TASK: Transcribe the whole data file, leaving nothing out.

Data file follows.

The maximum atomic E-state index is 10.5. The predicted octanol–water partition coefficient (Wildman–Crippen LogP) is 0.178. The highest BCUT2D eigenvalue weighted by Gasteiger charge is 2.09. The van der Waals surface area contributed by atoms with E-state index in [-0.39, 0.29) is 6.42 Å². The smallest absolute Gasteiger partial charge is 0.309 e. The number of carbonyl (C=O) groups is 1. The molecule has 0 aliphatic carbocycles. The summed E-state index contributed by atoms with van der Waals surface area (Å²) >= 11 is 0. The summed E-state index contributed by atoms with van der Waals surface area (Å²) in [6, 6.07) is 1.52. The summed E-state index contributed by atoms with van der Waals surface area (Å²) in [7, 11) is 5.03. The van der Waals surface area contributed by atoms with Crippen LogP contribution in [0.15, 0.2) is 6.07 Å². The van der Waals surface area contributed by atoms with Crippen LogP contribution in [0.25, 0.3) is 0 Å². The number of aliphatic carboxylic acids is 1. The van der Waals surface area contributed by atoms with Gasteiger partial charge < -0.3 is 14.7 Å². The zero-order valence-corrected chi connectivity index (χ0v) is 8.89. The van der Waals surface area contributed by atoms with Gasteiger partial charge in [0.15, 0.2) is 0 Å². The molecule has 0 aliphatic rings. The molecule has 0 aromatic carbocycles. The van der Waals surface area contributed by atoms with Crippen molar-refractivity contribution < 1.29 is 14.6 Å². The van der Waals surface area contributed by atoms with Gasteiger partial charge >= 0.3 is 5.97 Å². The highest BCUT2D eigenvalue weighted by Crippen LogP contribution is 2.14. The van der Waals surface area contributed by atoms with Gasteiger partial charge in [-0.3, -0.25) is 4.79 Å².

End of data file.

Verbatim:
The maximum atomic E-state index is 10.5. The predicted octanol–water partition coefficient (Wildman–Crippen LogP) is 0.178. The highest BCUT2D eigenvalue weighted by Gasteiger charge is 2.09. The van der Waals surface area contributed by atoms with E-state index in [-0.39, 0.29) is 6.42 Å². The smallest absolute Gasteiger partial charge is 0.309 e. The number of carbonyl (C=O) groups is 1. The molecule has 0 aliphatic carbocycles. The summed E-state index contributed by atoms with van der Waals surface area (Å²) >= 11 is 0. The summed E-state index contributed by atoms with van der Waals surface area (Å²) in [6, 6.07) is 1.52. The summed E-state index contributed by atoms with van der Waals surface area (Å²) in [7, 11) is 5.03. The van der Waals surface area contributed by atoms with Crippen LogP contribution in [0.15, 0.2) is 6.07 Å². The van der Waals surface area contributed by atoms with Crippen LogP contribution in [0.25, 0.3) is 0 Å². The number of aliphatic carboxylic acids is 1. The van der Waals surface area contributed by atoms with Gasteiger partial charge < -0.3 is 14.7 Å². The zero-order valence-corrected chi connectivity index (χ0v) is 8.89. The van der Waals surface area contributed by atoms with Gasteiger partial charge in [0.15, 0.2) is 0 Å². The molecule has 0 aliphatic rings. The molecule has 0 aromatic carbocycles. The van der Waals surface area contributed by atoms with Crippen molar-refractivity contribution < 1.29 is 14.6 Å². The van der Waals surface area contributed by atoms with Gasteiger partial charge >= 0.3 is 5.97 Å². The highest BCUT2D eigenvalue weighted by Crippen LogP contribution is 2.14. The van der Waals surface area contributed by atoms with Gasteiger partial charge in [-0.3, -0.25) is 4.79 Å².